To date, only one study has investigated the differential expression of the TSLP isoforms in the intestine under normal conditions and in patients suffering from IBD (26). One of the main finding of this work was that the sfTSLP/lfTSLP ratio was altered (decreased) in patients with UC due to an upregulation of lfTSLP expression in colonic mucosa from UC patients compared to control subjects, whereas sfTSLP levels were unchanged. This perturbation could reflect the loss of intestinal homeostasis and could lead (or participate) to an uncontrolled inflammatory response. However, contrary to the study of Fornasa et al., we did not detect lfTSLP mRNA, either in Caco-2 or T84 cells nor in our human colonic samples (both from control and UC patients). We used different primer pairs (our own primers and already published primers) and, although they all allowed amplifying the long form from H292 bronchial epithelial cells, no primer pair efficiently amplified lfTSLP from CEC or colonic mucosa. Despite this, we do believe that our results obtained on patient samples are not necessarily in conflict with those of Fornasa et al. (26), but could be rather in the same line. The decrease in expression of sfTSLP that we observed, in association with an apparent unmodified level of lfTSLP, results in a decrease in the sfTSLP/lfTSLP ratio as described in the work of Fornasa et al. On the other hand, the impaired expression of sfTSLP in the colonic mucosa of our patients with UC is consistent with the suggested immunoregulatory/antimicrobial role of this isoform. This decreased pattern of expression of sfTSLP in UC patients in our samples was confirmed by using the primer pair used to amplify sfTSLP by Fornasa et al. (Figure S3 in Supplementary Material). In vitro, it has been suggested that the expression of the short form is inhibited by proinflammatory stimuli (26). Because we also observed lowered sfTSLP expression in healthy mucosa from UC patients, it seems unlikely that the perturbed levels of sfTSLP are related to the inflammatory process in our samples. In addition, we did not observe any correlation between the expression levels of sfTSLP and IL-8 (Figure S4 in Supplementary Material). The significant correlation obtained between the expression levels of PPARγ and sfTSLP rather suggests that the defect of sfTSLP is related to the loss of expression of PPARγ typically observed in the CEC of UC patients. This correlation strengthens the functional link between these two factors. Moreover, these defects observed in inflamed and healthy colons of patients with UC could suggest a primary role of colonic PPARγ and sfTSLP impairment in the pathophysiology of UC. The discrepancy between the results published by Fornasa et al. and those of our study could be due to the nature of the colonic samples used. In the Fornasa study, it seems that most of the samples of UC patients came from the sigmoid colon, whereas in our work, very few samples are derived from sigmoidectomy but are rather more proximal colonic samples coming from partial or total colectomies (Table S2 in Supplementary Material). The expression profile of TSLP isoforms along the gut (proximal colon versus distal colon for example) is unknown, but it may exist some differences that could explain these divergent results. Thus, it would be important to precisely determine the expression profile of TSLP isoforms along the normal human gastrointestinal tract in order to better understand the biology of this cytokine.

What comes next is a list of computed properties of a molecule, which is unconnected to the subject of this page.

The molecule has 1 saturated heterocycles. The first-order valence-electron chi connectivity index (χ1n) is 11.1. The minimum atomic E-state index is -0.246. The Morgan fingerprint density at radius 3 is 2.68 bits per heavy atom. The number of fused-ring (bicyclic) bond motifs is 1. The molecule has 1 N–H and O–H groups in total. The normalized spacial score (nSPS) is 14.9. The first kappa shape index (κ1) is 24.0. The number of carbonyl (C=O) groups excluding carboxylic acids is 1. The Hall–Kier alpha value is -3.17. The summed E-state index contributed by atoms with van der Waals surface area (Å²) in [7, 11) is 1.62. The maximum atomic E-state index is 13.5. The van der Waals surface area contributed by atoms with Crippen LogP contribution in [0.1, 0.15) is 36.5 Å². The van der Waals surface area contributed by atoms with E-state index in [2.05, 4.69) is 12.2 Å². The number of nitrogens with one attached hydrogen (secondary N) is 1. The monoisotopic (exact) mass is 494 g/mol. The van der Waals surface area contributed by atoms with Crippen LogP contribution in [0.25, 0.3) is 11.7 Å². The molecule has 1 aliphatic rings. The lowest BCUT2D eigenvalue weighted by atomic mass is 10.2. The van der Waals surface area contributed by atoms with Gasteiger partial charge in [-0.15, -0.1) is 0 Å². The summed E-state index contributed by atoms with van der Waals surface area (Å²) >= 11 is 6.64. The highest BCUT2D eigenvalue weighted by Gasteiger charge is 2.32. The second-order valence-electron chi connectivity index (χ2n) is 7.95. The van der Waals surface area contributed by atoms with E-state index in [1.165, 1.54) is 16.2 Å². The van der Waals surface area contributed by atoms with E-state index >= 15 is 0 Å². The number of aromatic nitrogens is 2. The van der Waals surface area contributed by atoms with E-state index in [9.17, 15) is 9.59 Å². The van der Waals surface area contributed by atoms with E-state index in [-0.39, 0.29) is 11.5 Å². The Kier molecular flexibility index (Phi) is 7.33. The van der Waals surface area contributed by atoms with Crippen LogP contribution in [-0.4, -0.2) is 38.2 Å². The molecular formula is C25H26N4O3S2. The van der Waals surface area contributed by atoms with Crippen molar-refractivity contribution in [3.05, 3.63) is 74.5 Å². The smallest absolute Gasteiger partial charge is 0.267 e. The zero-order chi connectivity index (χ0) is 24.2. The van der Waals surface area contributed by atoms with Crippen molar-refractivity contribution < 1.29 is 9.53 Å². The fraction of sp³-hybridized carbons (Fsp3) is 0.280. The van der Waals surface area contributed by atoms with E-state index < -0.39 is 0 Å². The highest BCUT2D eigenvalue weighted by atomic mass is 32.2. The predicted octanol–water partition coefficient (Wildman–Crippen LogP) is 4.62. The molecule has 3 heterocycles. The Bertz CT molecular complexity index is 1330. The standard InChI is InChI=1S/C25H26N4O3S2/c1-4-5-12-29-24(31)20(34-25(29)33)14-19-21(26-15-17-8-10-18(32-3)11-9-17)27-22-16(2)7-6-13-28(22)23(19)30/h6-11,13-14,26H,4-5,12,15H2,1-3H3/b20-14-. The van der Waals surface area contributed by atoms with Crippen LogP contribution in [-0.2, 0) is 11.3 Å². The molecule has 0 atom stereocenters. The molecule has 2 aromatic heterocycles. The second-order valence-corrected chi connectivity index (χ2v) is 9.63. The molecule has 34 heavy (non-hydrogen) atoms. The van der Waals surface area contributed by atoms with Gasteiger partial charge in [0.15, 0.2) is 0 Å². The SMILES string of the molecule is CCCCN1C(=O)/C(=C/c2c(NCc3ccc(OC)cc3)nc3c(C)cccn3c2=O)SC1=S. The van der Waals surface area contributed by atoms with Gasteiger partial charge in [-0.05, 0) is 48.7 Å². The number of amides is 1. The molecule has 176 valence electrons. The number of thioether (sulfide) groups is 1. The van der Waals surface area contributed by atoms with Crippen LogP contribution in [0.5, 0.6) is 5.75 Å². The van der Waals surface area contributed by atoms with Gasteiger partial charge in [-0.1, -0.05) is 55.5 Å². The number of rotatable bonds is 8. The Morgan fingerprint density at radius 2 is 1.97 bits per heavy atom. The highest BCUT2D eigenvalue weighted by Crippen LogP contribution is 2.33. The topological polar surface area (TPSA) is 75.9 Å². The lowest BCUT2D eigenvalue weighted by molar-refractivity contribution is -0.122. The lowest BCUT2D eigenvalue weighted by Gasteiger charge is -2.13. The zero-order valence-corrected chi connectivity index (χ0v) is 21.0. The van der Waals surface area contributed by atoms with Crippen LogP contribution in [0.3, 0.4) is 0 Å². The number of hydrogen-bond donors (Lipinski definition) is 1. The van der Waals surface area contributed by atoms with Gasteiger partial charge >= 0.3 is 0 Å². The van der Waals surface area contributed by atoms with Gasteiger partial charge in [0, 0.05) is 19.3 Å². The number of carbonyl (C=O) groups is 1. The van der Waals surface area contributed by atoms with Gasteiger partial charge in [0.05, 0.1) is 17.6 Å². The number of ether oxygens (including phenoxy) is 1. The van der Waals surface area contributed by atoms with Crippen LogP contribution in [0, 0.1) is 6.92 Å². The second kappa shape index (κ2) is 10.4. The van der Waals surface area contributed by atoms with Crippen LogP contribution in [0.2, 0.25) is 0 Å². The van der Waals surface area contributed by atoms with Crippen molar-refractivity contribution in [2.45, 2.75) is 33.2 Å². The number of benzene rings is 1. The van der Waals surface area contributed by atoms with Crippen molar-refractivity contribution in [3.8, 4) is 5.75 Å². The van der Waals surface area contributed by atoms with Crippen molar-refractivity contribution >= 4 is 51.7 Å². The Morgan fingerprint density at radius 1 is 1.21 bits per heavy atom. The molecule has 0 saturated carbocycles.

It is important to note that the sfTSLP does not exist in mouse and has been isolated only in humans. Consequently, the relevance of using mice models to study the sfTSLP functions is limited. It has been suggested that intraperitoneal injection of sfTSLP slightly improves DSS-induced colitis, but the underlying mechanism was not investigated and thus remains unknown (26). Given the unique presence of sfTSLP in humans, it would be more relevant to test the antimicrobial activity of sfTSLP on commensal and pathological bacteria associated with human gut. The recent development of colonic organoids of human origin (36–38) should also make it possible to better understand the role of sfTSLP during intestinal homeostasis.
In conclusion, the present study has identified a new PPARγ target gene in CEC, confirming the key role of this nuclear receptor in antimicrobial immunity and during intestinal homeostasis. In addition, it suggests a new molecular mechanism involved in the loss of intestinal tolerance observed during UC.
A local ethics committee (Comité de Protection des Personnes Nord Ouest IV, CHRU Lille, France) approved the study and all subjects gave informed consent (No. DC-2008-642). Surgical colonic samples were obtained from patients with an established diagnosis of UC according to international criteria and from control patients (patients underwent surgery for colorectal cancer and patients for diverticulitis of the sigmoid). The detailed characteristics of patient cohort are given in Table S2 in Supplementary Material.
AMM, PD, LD, and BB designed the study. AMM, AL, SS, and BB performed experiments and analysis of the data. LS collected human colonic samples and managed clinical data. AMM, LD, and BB wrote the paper and participated to the critical reading of the manuscript.
The authors declare that the research was conducted in the absence of any commercial or financial relationships that could be construed as a potential conflict of interest.
We acknowledge the support of the DigestScience Foundation. We deeply acknowledge Lennart Mars for the critical reading of the manuscript.
The Supplementary Material for this article can be found online at http://journal.frontiersin.org/article/10.3389/fimmu.2017.01052/full#supplementary-material.